Religious actions

I was surprised to read the letter writer admitted to only becoming aware of the Muslim Brotherhood during Egypt’s recent Arab Spring.

Re: ‘Beware of the Brotherhood’, a letter to the editor in the Feb. 5 edition of The NEWS by Jack Vincent.

I was surprised to read the letter writer admitted to only becoming aware of the Muslim Brotherhood during Egypt’s recent Arab Spring. Even those with rudimentary knowledge of world politics must remember that al-Qaeda was formed by Osama bin Laden and Ayman al-Zawahiri, an Egyptian surgeon previously jailed as a member of the Muslim Brotherhood which had been banned for decades.

Of course, they operated in a clandestine manner, but following the overthrow of President Hosni Mubarak they came out of the woodwork to win the ensuing elections fair and square. That result suited neither the all-powerful Egyptian military nor Western powers, resulting in new President Morsi being ousted in a coup; we will probably never know how the Muslim Brotherhood could operate as a legitimate government.

The world seems transfixed with the actions of another Islamist group by the name of ISIS; media organizations report their latest atrocities with palpable horror and disbelief. Last fall the beheading of Western journalists and aid workers were making headlines and now it’s the immolation of the Jordanian pilot; without doubt these are barbaric acts.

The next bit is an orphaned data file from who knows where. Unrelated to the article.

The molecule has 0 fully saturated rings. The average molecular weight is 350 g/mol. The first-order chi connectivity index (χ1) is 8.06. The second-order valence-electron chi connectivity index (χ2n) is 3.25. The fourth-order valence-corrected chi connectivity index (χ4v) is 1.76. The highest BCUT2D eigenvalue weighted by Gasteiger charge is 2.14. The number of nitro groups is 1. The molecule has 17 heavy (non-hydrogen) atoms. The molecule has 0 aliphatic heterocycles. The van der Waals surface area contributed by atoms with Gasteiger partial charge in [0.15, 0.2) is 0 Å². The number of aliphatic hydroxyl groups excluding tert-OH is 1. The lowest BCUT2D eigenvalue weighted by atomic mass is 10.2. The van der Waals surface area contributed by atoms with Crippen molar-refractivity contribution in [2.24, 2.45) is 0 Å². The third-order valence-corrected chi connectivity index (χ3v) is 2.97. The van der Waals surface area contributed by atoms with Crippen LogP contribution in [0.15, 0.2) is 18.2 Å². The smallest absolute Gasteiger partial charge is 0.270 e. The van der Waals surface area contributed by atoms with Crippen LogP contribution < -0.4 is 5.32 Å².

However, those who recoil in horror seem to conveniently forget that the West’s favourite Arab ally is Saudi Arabia, with whom Canada has recently agreed to supply $15-billion in military equipment. Saudi Arabia regularly carries out beheadings in public and has reportedly been the main benefactor for ISIS for several years.

Also conveniently forgotten are similar atrocities carried out in the name of another religion  —  like burning heretics at the stake, hanging women deemed to be witches in New England and many thousands executed in horrible ways during the Spanish Inquisition. That religion with the murky past is Christianity; there was a dubious link between that faith and terrible public lynchings sometimes coupled with burning of African-Americans at the hands of self-righteous mobs in the Deep South’s Bible Belt. The Ku Klux Klan’s symbol was the burning cross, after all.

Being a dedicated Antagonistic Anarchistic Agnostic (Triple-A), I carry no torch for any religion, but urge your readers and scribblers to delve a little deeper into history before casting that first stone.

Bernie SmithParksville

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